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Cellulose-Based Hydrogels for Pharmaceutical and Biomedical Applications

  • Ananya Barman
  • Mahuya Das
Living reference work entry
Part of the Polymers and Polymeric Composites: A Reference Series book series (POPOC)

Abstract

Hydrogels, the hydrophilic polymers, exhibit a three-dimensional network that can swell and retain the water molecules or any liquid in its structure, ten to 1000 times higher than its normal weight. The chemical cross-linking, physical entanglement, hydrogen bonds, and the ionic bonds are responsible to achieve the network of hydrogels. Hydrogels based on natural polymers like chitosan and cellulose are of great interest because of their abundant availability and biocompatibility and biodegradability. Natural polymer-based hydrogels have been used extensively in biomedicine, bioengineering, agriculture, and horticulture such as drug delivery, food, cosmetics, high water-absorbing resin, contact lenses, corneal implant, and substitutes for the skin, tendons, ligaments, cartilage, and bone due to their excellent hydrophilicity, permeability, compatibility, and low friction coefficient. Hydrogels specially cellulose ethers possess a remarkable combination of important properties for pharmaceutical and biomedical applications, e.g., as carriers for drug targeting, sustained release of drugs, vaccine bullets, and materials for the disintegration of matrix tablets. For the treatment of severe skin burns and in the regeneration of cardiac, vascular, neural, and cartilage bone tissues, these cellulose derivatives are very useful. In this regard bioactive hydrogels can be properly designed to induce at least partial skin regeneration. Cellulose-based hydrogels cross-linked with hyaluronic acid induce a good proliferation of keratinocytes, as a result of a scratch wound model in in vitro culture. Literature data have proposed the use of CMC- and HEC-based hydrogels as water absorbents in treating edemas. Hydrogels are also used as water absorbents for various applications in personal hygiene products or as biomedical devices, like soft contact lenses, lubricating surface coatings, phantoms for ultrasound-based imaging, etc.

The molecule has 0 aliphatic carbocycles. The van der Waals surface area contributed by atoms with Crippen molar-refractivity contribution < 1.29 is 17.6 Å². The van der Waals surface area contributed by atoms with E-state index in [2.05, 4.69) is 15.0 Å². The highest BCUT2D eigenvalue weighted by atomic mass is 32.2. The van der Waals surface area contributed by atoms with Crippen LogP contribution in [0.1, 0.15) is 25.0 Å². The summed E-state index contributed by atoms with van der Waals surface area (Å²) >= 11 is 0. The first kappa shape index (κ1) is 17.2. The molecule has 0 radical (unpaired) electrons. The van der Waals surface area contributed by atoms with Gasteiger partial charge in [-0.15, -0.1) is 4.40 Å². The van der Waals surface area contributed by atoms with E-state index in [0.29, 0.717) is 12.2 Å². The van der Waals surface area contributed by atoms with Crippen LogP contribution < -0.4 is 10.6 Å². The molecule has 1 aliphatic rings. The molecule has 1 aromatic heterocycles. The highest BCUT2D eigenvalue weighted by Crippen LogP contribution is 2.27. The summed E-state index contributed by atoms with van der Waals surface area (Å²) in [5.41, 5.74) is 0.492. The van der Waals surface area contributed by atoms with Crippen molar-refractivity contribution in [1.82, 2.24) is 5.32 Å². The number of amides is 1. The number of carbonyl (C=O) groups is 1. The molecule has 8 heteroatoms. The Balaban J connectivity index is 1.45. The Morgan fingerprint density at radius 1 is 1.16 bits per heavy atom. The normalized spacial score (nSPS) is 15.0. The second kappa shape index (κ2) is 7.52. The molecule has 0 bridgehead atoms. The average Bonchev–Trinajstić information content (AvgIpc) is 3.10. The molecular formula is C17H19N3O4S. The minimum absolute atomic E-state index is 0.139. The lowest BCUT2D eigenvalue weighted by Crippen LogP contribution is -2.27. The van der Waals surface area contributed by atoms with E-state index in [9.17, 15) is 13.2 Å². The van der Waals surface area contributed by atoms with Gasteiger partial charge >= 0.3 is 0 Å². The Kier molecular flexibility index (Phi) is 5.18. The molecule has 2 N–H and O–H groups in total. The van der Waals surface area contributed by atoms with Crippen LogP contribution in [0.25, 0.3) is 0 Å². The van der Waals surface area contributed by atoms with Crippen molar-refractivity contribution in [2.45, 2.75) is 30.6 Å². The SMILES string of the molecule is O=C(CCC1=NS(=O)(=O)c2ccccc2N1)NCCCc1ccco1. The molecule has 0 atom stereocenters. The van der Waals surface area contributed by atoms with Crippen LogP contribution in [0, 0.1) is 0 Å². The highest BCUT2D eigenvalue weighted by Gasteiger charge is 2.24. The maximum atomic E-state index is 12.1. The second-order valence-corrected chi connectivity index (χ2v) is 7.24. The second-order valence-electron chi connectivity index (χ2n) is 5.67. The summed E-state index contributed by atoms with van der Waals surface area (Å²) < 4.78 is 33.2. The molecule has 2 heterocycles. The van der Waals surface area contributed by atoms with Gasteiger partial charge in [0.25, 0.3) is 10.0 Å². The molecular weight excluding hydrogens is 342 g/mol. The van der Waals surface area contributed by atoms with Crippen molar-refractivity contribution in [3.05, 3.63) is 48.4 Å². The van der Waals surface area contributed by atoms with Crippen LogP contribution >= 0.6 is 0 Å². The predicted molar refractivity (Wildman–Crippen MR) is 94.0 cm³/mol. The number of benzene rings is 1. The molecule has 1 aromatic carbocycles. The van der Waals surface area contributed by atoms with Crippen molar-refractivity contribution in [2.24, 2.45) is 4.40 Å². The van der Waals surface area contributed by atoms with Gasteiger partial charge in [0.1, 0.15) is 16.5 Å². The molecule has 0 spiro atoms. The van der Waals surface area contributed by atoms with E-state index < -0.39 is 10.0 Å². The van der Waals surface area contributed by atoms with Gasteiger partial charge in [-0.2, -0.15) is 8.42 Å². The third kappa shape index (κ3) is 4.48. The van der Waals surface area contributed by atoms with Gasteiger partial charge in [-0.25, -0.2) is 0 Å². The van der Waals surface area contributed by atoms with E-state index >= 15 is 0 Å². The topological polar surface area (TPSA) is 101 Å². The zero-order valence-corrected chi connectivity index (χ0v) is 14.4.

Keywords

Hydrogels Biocompatibility Controlled drug delivery Biomedical application Pharmaceutical applications 

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© Springer International Publishing AG, part of Springer Nature 2018

Authors and Affiliations

  1. 1.Departments of ChemistryJIS College of EngineeringNadiaIndia
  2. 2.Departments of ChemistryRegent Education and Research FoundationKolkataIndia

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